The St. John's Seminar
How are the books brought to life?
Twice each week, about 20 students and two tutors assemble around a table to discuss an assigned reading. Whether the reading consists of a few pages of dense philosophical argument, a hundred pages of a novel, or even a musical score, it provides the occasion for an often intense two-hour discussion, an unparalleled investigation into the meaning of the text and its significance for our lives: the St. John’s seminar.
Here, at the heart of the program, students and tutors approach difficult ideas with the expectation that, as the conversation feels its way along, points of understanding will gradually extend the reach of everyone in the room. Beginning with a question asked by one of the tutors (there are two to prevent the teacher from becoming the locus of authority or the central focus of the conversation), students delve into the work under discussion without external sources, formulating penetrating questions of their own. A discussion of Genesis might begin with the question “Is God good?”; in considering Hobbes’s Leviathan, the conversation might start with “What is a free country?” But it need not linger on the opening question. In all cases, the discussion proceeds organically, with no agenda other than an underlying desire to deepen our understanding of the matters at issue in the text and in the discussion.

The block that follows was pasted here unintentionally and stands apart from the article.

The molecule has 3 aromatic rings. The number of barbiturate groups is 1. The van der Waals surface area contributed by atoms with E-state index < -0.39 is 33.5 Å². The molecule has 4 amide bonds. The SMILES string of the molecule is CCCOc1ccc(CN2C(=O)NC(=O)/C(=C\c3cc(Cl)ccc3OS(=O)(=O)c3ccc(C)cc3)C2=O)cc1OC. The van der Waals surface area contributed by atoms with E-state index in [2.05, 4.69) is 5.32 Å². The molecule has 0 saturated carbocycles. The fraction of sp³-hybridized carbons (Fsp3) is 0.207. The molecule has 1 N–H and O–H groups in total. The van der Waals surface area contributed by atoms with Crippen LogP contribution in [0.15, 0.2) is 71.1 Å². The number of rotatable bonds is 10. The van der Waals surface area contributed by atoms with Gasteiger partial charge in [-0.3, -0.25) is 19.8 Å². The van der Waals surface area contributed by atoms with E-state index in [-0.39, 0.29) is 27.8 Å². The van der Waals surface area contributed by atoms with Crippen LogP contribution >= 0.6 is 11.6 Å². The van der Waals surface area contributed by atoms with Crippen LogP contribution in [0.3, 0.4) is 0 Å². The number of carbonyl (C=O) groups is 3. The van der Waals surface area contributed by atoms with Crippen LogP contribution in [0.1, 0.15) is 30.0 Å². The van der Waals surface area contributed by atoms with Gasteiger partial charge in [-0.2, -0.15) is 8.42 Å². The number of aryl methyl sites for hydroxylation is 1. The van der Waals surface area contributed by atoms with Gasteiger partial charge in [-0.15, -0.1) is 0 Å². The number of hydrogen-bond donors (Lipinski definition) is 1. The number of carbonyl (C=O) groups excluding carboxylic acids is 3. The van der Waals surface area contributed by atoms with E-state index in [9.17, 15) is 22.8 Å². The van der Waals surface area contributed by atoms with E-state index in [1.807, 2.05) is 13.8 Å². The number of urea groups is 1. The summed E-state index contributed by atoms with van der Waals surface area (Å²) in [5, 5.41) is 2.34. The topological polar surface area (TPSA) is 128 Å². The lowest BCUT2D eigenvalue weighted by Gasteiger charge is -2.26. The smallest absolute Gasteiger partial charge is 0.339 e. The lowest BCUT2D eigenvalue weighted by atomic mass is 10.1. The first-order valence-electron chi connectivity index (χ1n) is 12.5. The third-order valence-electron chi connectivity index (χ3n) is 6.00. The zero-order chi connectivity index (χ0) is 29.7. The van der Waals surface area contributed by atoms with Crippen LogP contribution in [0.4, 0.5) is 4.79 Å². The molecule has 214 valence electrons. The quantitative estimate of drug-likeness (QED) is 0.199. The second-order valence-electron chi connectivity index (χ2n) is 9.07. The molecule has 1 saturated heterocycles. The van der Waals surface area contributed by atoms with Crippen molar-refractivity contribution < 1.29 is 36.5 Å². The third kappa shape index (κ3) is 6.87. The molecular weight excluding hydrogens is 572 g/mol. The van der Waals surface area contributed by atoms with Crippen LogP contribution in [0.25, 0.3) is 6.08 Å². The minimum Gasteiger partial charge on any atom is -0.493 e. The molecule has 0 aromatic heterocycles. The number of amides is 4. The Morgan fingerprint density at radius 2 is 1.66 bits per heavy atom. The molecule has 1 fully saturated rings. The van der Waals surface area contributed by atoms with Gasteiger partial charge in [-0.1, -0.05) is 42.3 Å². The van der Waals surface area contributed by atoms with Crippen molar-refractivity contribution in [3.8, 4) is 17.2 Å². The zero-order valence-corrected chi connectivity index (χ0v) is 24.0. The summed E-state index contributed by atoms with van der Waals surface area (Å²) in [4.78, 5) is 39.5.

Are there any lectures?
The only regularly scheduled lectures at St. John's occur on Friday evenings, when the entire college community is invited to gather for a formal talk by a tutor or guest speaker on Program or non-Program topics. Talks have included titles such as "Kant's Rational Being as Moral Being," "Does Beauty Have a Place in Liberal Education?" and "The Two Lives of Compassion in Early India." After a brief break, many attendees reassemble in an adjacent room, where they engage the lecturer in discussion—often until late into the night.